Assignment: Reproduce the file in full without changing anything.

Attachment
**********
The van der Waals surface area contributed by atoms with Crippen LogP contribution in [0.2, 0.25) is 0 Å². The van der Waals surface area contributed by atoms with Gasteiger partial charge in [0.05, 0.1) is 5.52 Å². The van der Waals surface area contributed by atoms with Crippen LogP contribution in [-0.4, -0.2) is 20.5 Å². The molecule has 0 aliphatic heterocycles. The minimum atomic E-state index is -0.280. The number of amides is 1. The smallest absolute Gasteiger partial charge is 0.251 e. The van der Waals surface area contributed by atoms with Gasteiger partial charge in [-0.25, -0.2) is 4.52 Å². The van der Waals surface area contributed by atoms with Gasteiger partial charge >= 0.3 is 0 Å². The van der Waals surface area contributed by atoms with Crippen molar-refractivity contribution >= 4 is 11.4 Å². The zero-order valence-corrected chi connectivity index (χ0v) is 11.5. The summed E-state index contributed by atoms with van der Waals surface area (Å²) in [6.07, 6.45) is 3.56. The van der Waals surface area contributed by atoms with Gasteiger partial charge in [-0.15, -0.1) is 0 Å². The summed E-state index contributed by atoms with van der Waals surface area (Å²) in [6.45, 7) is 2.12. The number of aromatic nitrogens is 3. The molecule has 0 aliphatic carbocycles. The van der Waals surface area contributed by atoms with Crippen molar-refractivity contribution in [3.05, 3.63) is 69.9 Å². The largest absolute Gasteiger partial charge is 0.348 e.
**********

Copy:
The van der Waals surface area contributed by atoms with Crippen LogP contribution in [0.2, 0.25) is 0 Å². The van der Waals surface area contributed by atoms with Gasteiger partial charge in [0.05, 0.1) is 5.52 Å². The van der Waals surface area contributed by atoms with Crippen LogP contribution in [-0.4, -0.2) is 20.5 Å². The molecule has 0 aliphatic heterocycles. The minimum atomic E-state index is -0.280. The number of amides is 1. The smallest absolute Gasteiger partial charge is 0.251 e. The van der Waals surface area contributed by atoms with Gasteiger partial charge in [-0.25, -0.2) is 4.52 Å². The van der Waals surface area contributed by atoms with Gasteiger partial charge >= 0.3 is 0 Å². The van der Waals surface area contributed by atoms with Crippen molar-refractivity contribution >= 4 is 11.4 Å². The zero-order valence-corrected chi connectivity index (χ0v) is 11.5. The summed E-state index contributed by atoms with van der Waals surface area (Å²) in [6.07, 6.45) is 3.56. The van der Waals surface area contributed by atoms with Gasteiger partial charge in [-0.15, -0.1) is 0 Å². The summed E-state index contributed by atoms with van der Waals surface area (Å²) in [6.45, 7) is 2.12. The number of aromatic nitrogens is 3. The molecule has 0 aliphatic carbocycles. The van der Waals surface area contributed by atoms with Crippen molar-refractivity contribution in [3.05, 3.63) is 69.9 Å². The largest absolute Gasteiger partial charge is 0.348 e.